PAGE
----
With a rapidly growing middle class, the China market for many companies is an important and growing market segment. Therefore, companies invested or investing in China cannot disregard complying with national sovereignty and security – especially within their business operations. Below, we highlight how the national security legislation applies to companies working with or in China.

Cyber and Data Security

Cybersecurity for many countries is a national priority -especially maintaining secure networks and protecting data from cyber-attacks.

In China, cyber security is focused on the security of the collected data, companies are obliged to ensure networks collecting and processing the data are secure, monitored and shall not endanger national security or sovereignty.

The Cyber Security Law of the People’s Republic of China (“CSL”) and the Data Security Law of the People’s Republic of China (“DSL”) are two primary legislation governing cyberspace and affect all companies working with data collection, processing, and management in China.

Cyber Security Law

The CSL establishes the compliance framework for network operators and is the overarching law for cybersecurity.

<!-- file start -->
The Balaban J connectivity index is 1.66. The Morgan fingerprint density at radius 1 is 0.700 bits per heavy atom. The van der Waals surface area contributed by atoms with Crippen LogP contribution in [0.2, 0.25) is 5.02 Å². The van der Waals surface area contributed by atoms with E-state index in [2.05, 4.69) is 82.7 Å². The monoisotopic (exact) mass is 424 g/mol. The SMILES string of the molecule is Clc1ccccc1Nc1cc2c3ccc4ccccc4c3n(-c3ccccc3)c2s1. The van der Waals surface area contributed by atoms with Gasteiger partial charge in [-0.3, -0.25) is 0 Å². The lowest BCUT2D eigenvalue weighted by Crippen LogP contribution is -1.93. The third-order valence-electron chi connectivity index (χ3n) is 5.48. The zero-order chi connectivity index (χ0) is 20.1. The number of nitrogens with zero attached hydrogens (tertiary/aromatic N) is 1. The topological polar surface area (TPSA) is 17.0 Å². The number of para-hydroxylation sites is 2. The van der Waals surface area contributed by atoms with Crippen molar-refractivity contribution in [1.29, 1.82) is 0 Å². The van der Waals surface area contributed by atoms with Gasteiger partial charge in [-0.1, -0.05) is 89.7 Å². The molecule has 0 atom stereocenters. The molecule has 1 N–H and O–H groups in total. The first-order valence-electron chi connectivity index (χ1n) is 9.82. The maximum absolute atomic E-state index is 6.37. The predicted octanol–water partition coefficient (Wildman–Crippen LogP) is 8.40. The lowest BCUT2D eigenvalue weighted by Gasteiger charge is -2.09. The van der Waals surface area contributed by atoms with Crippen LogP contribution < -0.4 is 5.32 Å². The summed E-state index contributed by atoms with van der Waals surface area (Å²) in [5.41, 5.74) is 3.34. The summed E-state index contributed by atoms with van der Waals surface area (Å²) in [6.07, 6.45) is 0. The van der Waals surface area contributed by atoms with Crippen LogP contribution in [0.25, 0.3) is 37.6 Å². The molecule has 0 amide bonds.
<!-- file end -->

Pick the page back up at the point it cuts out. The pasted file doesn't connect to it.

Under CSL, the network operator is defined as the owners and administrators of the network and network service providers. Network operators shall ensure servers and data stored, transmitted, or created on such servers are secure and protected from cyber-attacks. Furthermore, the CSL outlines a Critical Information Infrastructure (“CII”), which requires information crucial to national security and the economy to be stored, collected and handled within the territory of mainland China. Transmitting required data aboard shall adhere to measures adopted by the Cyberspace Administration of China.

Data Security Law

DSL sets forth an overarching framework to regulate data handling and management accordingly to national sovereignty, security, and development interests.

Under the DSL, the scope and definition of data include any record of information in electronic or other forms and imposes an extraterritorial application to China-related data handling and management.